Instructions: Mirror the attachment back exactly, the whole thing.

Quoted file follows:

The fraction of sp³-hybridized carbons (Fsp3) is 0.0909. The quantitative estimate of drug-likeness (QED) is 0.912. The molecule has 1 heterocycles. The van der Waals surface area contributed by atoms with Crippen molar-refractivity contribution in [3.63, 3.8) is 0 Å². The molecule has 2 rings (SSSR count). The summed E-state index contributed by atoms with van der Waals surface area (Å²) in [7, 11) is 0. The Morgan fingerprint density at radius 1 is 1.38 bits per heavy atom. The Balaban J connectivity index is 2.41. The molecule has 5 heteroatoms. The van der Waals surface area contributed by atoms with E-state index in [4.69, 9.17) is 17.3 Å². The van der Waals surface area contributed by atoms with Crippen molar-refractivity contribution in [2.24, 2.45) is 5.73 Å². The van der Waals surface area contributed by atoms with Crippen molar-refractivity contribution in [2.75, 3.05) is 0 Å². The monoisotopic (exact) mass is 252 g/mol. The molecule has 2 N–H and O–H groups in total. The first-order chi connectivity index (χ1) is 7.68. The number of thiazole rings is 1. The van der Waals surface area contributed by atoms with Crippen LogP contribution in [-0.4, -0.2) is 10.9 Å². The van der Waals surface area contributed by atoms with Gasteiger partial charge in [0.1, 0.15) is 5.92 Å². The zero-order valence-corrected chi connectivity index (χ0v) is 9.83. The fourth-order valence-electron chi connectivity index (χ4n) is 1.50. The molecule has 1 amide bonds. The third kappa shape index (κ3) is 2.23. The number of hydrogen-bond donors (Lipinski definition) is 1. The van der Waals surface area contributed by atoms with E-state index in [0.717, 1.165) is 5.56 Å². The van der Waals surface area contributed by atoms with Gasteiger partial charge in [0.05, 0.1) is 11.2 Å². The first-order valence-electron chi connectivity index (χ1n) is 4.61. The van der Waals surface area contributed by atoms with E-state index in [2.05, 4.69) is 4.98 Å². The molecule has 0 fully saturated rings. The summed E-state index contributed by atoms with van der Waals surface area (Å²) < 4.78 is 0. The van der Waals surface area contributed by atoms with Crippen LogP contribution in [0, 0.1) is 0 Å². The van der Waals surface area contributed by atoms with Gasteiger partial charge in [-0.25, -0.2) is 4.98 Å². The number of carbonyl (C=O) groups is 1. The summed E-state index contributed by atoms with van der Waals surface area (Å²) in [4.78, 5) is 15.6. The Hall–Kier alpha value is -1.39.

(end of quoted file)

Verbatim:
The fraction of sp³-hybridized carbons (Fsp3) is 0.0909. The quantitative estimate of drug-likeness (QED) is 0.912. The molecule has 1 heterocycles. The van der Waals surface area contributed by atoms with Crippen molar-refractivity contribution in [3.63, 3.8) is 0 Å². The molecule has 2 rings (SSSR count). The summed E-state index contributed by atoms with van der Waals surface area (Å²) in [7, 11) is 0. The Morgan fingerprint density at radius 1 is 1.38 bits per heavy atom. The Balaban J connectivity index is 2.41. The molecule has 5 heteroatoms. The van der Waals surface area contributed by atoms with E-state index in [4.69, 9.17) is 17.3 Å². The van der Waals surface area contributed by atoms with Crippen molar-refractivity contribution in [2.24, 2.45) is 5.73 Å². The van der Waals surface area contributed by atoms with Crippen molar-refractivity contribution in [2.75, 3.05) is 0 Å². The monoisotopic (exact) mass is 252 g/mol. The molecule has 2 N–H and O–H groups in total. The first-order chi connectivity index (χ1) is 7.68. The number of thiazole rings is 1. The van der Waals surface area contributed by atoms with Crippen LogP contribution in [-0.4, -0.2) is 10.9 Å². The van der Waals surface area contributed by atoms with Gasteiger partial charge in [0.1, 0.15) is 5.92 Å². The zero-order valence-corrected chi connectivity index (χ0v) is 9.83. The fourth-order valence-electron chi connectivity index (χ4n) is 1.50. The molecule has 1 amide bonds. The third kappa shape index (κ3) is 2.23. The number of hydrogen-bond donors (Lipinski definition) is 1. The van der Waals surface area contributed by atoms with E-state index in [0.717, 1.165) is 5.56 Å². The van der Waals surface area contributed by atoms with Gasteiger partial charge in [0.05, 0.1) is 11.2 Å². The first-order valence-electron chi connectivity index (χ1n) is 4.61. The van der Waals surface area contributed by atoms with E-state index in [2.05, 4.69) is 4.98 Å². The molecule has 0 fully saturated rings. The summed E-state index contributed by atoms with van der Waals surface area (Å²) < 4.78 is 0. The van der Waals surface area contributed by atoms with Crippen LogP contribution in [0, 0.1) is 0 Å². The van der Waals surface area contributed by atoms with Gasteiger partial charge in [-0.25, -0.2) is 4.98 Å². The number of carbonyl (C=O) groups is 1. The summed E-state index contributed by atoms with van der Waals surface area (Å²) in [4.78, 5) is 15.6. The Hall–Kier alpha value is -1.39.